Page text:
Should Dean Define Specific Differences Between the GOP and Democrats?
Perhaps you've seen stories over the last several days where the RNC has outraised the Howard Dean-led DNC during the first three months of this year by a 2:1 margin. The DNC has raised something to the tune of $16.7 million during the first quarter, which to me is quite respectable. The media was quick to point out that the RNC raised over $35 million during the same period, without also pointing out that Corporate America dumped major money into the party as it bought its votes on the bankruptcy, class action lawsuit, and energy policy victories.
Many Democrats have said that they refuse to donate money to the DNC or even the DCCC and DSCC until they see what the party stands for leading up to the 2006 midterms. This to me is an acceptable position for donors to take, given how many Democratic senators and representatives sold out their votes against consumers and the working classes on the bankruptcy, estate tax, and energy bill. But remember that the Capitol Hill Democrats got Dean to swear that he would let them dictate the policies while he worked on rebuilding the party, which in effect silences him. As a result, with a mixed message coming from the Hill Democrats, no one knows what the DNC stands for either.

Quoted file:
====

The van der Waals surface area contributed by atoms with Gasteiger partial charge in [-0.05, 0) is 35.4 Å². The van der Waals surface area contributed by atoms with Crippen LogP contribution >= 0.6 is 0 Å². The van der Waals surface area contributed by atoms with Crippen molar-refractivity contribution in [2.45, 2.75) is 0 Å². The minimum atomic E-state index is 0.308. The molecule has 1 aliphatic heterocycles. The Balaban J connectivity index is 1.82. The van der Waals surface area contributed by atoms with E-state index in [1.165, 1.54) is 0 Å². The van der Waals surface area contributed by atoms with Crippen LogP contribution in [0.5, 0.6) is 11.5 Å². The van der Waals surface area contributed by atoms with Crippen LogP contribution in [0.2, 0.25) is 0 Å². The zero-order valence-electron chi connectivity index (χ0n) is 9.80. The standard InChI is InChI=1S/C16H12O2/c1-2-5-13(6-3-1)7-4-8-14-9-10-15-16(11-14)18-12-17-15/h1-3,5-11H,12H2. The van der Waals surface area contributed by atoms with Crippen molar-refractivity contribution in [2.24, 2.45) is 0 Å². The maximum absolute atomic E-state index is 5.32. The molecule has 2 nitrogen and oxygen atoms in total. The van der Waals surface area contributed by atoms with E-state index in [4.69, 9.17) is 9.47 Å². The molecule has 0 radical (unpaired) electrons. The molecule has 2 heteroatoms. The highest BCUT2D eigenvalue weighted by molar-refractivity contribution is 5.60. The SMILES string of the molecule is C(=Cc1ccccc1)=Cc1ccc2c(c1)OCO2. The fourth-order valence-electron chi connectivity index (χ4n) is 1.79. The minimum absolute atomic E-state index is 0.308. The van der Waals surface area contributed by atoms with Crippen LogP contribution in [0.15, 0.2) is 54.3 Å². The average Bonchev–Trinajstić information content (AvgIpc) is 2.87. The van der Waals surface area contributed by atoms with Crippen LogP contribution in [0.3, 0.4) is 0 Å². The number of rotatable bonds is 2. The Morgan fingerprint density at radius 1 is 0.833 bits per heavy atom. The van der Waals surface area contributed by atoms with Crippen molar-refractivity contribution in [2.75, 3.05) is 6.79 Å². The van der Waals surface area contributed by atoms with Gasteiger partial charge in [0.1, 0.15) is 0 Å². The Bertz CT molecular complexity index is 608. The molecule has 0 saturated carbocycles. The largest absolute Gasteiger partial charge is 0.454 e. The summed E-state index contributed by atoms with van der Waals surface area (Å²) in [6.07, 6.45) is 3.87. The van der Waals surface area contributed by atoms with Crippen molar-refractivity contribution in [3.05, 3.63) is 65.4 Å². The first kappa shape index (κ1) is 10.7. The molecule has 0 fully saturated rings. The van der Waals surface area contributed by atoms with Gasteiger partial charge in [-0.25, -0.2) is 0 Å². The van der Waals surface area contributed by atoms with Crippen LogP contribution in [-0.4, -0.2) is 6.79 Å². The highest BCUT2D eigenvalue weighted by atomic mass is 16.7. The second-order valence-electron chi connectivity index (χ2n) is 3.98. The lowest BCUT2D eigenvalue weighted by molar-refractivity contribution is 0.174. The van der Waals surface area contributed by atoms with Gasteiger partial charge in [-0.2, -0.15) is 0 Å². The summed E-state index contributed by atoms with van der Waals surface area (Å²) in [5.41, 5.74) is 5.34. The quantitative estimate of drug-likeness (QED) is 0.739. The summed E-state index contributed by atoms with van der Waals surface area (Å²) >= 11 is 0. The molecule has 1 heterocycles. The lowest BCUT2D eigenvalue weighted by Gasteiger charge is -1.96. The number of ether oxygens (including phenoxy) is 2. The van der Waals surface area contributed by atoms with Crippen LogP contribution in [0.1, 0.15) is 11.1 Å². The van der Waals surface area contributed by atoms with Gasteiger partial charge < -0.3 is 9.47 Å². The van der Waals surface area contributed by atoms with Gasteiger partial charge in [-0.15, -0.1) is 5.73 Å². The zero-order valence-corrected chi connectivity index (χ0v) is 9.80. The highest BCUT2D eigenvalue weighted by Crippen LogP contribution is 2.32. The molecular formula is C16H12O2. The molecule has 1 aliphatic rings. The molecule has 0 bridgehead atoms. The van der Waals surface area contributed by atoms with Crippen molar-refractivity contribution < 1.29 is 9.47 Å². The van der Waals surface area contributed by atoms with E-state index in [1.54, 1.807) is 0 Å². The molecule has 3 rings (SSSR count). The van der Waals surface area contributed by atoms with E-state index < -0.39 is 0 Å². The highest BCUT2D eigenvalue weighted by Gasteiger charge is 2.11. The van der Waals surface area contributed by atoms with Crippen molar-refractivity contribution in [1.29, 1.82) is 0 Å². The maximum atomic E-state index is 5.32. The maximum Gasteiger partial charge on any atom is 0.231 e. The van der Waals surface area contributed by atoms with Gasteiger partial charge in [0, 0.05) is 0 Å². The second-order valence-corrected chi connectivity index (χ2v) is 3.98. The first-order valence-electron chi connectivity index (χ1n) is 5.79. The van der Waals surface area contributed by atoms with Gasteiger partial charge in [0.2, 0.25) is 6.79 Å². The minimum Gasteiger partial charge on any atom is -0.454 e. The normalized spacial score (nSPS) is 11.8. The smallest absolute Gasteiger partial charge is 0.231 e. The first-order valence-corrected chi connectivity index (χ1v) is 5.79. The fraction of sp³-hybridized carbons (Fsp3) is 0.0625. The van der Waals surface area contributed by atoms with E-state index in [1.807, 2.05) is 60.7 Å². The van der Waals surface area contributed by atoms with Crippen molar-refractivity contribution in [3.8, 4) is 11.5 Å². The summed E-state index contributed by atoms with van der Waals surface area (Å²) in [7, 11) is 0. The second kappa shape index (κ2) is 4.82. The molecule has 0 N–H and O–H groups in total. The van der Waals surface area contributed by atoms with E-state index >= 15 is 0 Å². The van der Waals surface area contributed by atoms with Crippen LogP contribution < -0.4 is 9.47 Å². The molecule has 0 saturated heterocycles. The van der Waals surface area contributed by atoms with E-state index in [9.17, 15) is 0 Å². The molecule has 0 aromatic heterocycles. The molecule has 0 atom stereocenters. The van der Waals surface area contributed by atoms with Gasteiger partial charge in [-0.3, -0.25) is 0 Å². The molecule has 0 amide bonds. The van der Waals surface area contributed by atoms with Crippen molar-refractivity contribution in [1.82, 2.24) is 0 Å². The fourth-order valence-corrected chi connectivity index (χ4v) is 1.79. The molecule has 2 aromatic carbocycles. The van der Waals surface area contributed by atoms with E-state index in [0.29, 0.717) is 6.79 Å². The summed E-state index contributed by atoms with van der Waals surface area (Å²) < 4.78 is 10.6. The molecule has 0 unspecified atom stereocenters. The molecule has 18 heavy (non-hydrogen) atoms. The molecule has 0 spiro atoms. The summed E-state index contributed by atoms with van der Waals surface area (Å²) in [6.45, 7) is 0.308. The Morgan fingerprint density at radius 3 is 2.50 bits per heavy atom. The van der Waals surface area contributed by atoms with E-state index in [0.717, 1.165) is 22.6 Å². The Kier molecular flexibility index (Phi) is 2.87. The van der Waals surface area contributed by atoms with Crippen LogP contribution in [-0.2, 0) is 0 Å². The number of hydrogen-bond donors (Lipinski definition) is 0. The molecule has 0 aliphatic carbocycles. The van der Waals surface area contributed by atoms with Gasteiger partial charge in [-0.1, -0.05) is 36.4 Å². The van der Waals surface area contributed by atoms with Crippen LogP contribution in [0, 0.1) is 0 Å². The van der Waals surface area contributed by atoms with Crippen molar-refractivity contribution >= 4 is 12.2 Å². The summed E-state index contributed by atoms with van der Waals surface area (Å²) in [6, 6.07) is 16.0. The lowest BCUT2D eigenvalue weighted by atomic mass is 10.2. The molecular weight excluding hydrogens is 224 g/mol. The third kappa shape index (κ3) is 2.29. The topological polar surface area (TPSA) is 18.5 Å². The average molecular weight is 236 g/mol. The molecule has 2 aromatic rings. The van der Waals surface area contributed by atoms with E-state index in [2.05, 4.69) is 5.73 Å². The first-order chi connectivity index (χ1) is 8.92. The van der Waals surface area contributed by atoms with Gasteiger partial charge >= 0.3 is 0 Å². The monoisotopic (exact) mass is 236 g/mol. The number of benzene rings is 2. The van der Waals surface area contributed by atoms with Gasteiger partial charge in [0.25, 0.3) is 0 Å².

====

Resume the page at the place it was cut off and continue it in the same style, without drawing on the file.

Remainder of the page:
Here's my question for the evening: why shouldn't Howard Dean outline some basic principles that the party stands for irrespective of individual votes that Hill Democrats have to take, and appeal to the base using those basic principles and a 50-state strategy that challenges the GOP in their own red state backyard? If he did that, without challeging whatever Hill Democrats, Pelosi, and Reid need to do on specific votes, would you donate to the party? Wouldn't the base come out and start dumping money into the party in such a scenario? Also note the political reality that the DCCC and DSCC need to go after corporate money to stay competitive, so this obviously sways the voting patterns on the Hill. The DNC can easily chart its own course and appeal to the base for its funding.
And exactly how hard would it be to clearly lay out specific differences between how the two parties aim to deal with the problems facing the nation?